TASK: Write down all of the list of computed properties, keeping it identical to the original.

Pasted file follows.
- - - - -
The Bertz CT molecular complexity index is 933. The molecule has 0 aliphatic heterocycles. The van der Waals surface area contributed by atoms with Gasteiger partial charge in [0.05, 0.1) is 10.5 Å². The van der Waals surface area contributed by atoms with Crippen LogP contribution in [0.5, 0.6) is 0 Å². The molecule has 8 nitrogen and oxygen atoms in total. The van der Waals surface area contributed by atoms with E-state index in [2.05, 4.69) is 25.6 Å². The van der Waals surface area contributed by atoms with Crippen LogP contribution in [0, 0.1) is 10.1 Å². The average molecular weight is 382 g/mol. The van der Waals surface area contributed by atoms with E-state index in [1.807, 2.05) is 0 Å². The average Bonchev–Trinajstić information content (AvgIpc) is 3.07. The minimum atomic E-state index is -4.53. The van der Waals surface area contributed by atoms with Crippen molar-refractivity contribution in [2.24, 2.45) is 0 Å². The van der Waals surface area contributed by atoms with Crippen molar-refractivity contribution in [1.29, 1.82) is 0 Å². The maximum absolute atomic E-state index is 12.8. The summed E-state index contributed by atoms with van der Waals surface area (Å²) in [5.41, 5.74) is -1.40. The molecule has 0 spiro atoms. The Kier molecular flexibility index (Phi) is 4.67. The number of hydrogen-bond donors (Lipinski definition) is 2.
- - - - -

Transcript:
The Bertz CT molecular complexity index is 933. The molecule has 0 aliphatic heterocycles. The van der Waals surface area contributed by atoms with Gasteiger partial charge in [0.05, 0.1) is 10.5 Å². The van der Waals surface area contributed by atoms with Crippen LogP contribution in [0.5, 0.6) is 0 Å². The molecule has 8 nitrogen and oxygen atoms in total. The van der Waals surface area contributed by atoms with E-state index in [2.05, 4.69) is 25.6 Å². The van der Waals surface area contributed by atoms with Crippen LogP contribution in [0, 0.1) is 10.1 Å². The average molecular weight is 382 g/mol. The van der Waals surface area contributed by atoms with E-state index in [1.807, 2.05) is 0 Å². The average Bonchev–Trinajstić information content (AvgIpc) is 3.07. The minimum atomic E-state index is -4.53. The van der Waals surface area contributed by atoms with Crippen molar-refractivity contribution in [2.24, 2.45) is 0 Å². The van der Waals surface area contributed by atoms with Crippen molar-refractivity contribution in [1.29, 1.82) is 0 Å². The maximum absolute atomic E-state index is 12.8. The summed E-state index contributed by atoms with van der Waals surface area (Å²) in [5.41, 5.74) is -1.40. The molecule has 0 spiro atoms. The Kier molecular flexibility index (Phi) is 4.67. The number of hydrogen-bond donors (Lipinski definition) is 2.